LA’s New DA: A Case of Buyers’ Remorse?
After just two years in office, more than 1,000,000 disgruntled Californians have signed a petition to recall Gavin Newsom. But in less than two months, many Los Angelenos already have buyers’ remorse with its new district attorney, George Gascón.
A “Recall George Gascón” candlelight vigil was recently held in front of LA’s Hall of Justice by families who were victims of violent crimes. A Recall George Gascón Facebook page reports 37,000 members and features a clock counting down the days, minutes, and seconds when a recall effort can begin. By law, signature collections can’t start until Gascón has been in office for 90 days.
In his first days as DA, Gascón announced that his office will no longer seek cash bail for certain offenses, end charging juveniles as adults, and never seek the death penalty. He also announced that prosecutors will no longer ask for enhanced sentences for defendants for gang-related activity, for the use of a gun, or for those who have already been convicted of “two strikes” under the state’s Three Strikes Law.
Gascón launched these new progressive policies in the midst of rising violent crime in Los Angeles. In 2020, the murder rate was up 25 percent and shootings were up 21 percent — much of the increase due to gang-related violence. But do these reforms really work? All we need to do is look to New York City which, under Mayor Bill DeBlasio, also took a softer on crime approach, including bail reform. In 2020, the number of murders rose 45 percent, shootings increased 97 percent, and the number of shooting victims nearly doubled.
Now Gascón is facing a revolt from his own prosecutors. The Association of Deputy District Attorneys, which represents the county’s deputy district attorneys, is suing Gascón to block these changes. Michelle Hanisee, president, Fox News’ David Asman that Gascón “turned our office into a second public defender’s office – he wants us to represent the defendants as well, so now the defendants are represented by the defense bar and by the prosecution, and there’s no one else to represent the victims or the public.”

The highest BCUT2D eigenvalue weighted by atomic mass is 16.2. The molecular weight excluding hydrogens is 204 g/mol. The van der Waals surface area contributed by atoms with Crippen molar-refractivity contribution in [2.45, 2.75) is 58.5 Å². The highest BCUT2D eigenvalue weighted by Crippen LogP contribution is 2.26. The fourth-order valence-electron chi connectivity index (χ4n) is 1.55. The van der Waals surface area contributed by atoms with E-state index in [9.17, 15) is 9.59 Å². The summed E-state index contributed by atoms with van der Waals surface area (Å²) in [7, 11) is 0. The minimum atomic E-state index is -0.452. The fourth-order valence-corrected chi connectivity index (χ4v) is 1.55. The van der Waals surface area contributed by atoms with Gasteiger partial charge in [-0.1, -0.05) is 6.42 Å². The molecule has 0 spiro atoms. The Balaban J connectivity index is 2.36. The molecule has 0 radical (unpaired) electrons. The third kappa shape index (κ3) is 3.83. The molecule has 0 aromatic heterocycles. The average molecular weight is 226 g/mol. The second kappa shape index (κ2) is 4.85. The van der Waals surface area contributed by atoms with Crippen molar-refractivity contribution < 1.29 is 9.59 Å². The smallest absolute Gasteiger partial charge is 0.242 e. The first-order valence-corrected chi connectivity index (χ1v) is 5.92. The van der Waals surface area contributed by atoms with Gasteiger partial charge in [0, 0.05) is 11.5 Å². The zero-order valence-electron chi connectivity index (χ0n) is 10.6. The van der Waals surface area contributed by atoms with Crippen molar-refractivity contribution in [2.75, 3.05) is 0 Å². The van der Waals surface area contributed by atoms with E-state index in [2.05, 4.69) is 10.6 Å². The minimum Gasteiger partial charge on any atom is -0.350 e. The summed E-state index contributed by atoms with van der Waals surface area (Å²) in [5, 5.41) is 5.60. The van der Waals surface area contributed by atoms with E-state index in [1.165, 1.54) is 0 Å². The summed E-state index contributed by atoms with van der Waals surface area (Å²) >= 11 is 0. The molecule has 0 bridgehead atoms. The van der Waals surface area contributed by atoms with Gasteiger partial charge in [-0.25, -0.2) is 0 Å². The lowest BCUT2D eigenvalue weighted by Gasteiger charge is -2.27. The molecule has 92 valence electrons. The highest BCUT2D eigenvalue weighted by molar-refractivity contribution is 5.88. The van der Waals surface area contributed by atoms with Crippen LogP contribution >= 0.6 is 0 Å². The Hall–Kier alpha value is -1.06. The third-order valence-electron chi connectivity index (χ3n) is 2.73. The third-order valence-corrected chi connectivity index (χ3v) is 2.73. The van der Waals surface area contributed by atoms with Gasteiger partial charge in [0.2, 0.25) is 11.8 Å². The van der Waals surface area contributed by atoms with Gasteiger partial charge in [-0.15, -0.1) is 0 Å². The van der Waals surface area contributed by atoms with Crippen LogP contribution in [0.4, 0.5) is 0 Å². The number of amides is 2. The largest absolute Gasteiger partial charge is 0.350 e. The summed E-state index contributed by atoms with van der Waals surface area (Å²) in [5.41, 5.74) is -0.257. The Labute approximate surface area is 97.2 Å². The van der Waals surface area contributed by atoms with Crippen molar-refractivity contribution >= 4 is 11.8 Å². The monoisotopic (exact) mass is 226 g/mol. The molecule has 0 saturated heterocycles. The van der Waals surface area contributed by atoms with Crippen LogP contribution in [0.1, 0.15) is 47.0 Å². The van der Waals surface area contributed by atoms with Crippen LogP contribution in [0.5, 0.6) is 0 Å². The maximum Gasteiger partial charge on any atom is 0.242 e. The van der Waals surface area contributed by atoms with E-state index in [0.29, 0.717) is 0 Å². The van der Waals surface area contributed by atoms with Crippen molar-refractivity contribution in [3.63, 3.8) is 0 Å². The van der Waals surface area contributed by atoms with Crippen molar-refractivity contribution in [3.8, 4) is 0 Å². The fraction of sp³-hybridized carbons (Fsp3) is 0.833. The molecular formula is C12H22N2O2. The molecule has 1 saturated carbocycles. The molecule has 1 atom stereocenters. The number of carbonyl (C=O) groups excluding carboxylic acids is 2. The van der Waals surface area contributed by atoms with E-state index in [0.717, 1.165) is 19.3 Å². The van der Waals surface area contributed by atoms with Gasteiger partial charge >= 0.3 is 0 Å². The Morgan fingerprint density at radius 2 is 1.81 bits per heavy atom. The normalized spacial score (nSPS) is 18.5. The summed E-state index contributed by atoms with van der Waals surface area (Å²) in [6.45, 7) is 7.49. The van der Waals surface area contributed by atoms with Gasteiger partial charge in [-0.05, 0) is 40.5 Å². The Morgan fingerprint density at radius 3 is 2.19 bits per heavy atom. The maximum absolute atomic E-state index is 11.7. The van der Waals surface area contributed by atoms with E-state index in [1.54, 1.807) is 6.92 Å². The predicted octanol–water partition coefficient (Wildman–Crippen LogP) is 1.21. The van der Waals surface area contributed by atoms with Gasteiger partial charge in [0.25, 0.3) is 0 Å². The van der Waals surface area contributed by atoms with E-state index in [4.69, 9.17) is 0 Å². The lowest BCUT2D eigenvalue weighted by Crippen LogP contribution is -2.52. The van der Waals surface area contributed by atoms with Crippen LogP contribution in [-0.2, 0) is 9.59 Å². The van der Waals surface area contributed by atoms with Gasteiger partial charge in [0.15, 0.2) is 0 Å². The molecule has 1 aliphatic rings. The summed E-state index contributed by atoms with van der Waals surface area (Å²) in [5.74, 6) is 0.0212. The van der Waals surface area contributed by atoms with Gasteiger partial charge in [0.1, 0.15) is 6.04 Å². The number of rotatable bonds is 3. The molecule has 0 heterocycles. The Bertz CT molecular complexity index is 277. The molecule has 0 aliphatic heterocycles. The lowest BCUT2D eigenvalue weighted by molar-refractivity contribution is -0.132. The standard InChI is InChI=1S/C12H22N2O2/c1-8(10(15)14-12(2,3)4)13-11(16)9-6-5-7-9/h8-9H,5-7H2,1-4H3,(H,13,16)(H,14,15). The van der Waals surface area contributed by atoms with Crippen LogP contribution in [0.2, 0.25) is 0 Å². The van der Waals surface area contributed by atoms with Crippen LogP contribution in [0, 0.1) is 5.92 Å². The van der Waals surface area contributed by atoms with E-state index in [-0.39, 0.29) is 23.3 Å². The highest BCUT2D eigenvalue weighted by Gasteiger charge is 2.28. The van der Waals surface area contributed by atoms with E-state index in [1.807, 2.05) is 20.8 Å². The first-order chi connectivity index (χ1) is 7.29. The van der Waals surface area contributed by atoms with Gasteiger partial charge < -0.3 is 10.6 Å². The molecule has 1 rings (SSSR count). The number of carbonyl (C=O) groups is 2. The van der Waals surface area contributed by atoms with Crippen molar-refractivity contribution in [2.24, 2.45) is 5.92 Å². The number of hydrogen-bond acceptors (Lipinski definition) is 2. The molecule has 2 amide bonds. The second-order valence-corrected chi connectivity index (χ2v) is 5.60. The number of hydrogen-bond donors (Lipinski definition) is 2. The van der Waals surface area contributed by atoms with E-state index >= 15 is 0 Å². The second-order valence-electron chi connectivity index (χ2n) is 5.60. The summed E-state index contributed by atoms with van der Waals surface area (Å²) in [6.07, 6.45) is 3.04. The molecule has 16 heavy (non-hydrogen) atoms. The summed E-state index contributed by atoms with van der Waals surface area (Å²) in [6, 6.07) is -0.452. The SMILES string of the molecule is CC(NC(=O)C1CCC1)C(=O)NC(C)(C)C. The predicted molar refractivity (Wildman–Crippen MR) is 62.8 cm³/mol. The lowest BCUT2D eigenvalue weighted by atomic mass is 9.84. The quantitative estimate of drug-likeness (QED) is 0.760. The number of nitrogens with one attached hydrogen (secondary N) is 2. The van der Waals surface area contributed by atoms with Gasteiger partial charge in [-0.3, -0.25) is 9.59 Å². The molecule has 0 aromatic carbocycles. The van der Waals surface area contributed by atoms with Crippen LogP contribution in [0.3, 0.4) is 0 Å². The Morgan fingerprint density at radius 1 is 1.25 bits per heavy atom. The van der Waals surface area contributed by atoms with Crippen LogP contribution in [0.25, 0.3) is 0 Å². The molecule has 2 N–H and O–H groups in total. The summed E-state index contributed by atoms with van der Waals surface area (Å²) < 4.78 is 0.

Hanisee points out that their suit is “…a separation of powers issue.” She offered a mini civics lesson: The legislature is authorized to enact laws, not the district attorney. The judiciary is entitled to rule on the legality of those laws, not the district attorney. The district attorney is an elected official who is bound to follow the law. So if Mr. Gascón doesn’t like the laws he has two legitimate avenues, he could petition the legislative branch to change the law or he can take up an appeal in court to ask the judiciary to rule these laws unconstitutional.” Instead, she says, “he is putting his personally held views above the decisions of the legislature and the judiciary.…”
Call it unconstitutional, progressivism, social engineering, or one-party rule, legal eagles or policy wonks like ourselves are in the business of examining judicial and governing philosophies. Californians, however, instinctively know when they are being poorly served by their elected officials. Whether it’s inconsistently applying lockdowns without any scientific evidence preventing businesses from opening, people from worshipping, or children from going to school; or new laws restricting drivers, journalists, and musicians from making a living, or repealing civil rights laws that protect young people from discrimination when applying to the college of their choice, Californians have shown that they can only be pushed so far.
Rowena Itchon is senior vice president of the Pacific Research Institute
 Cavuto Live, Fox News, aired January 2, 2021.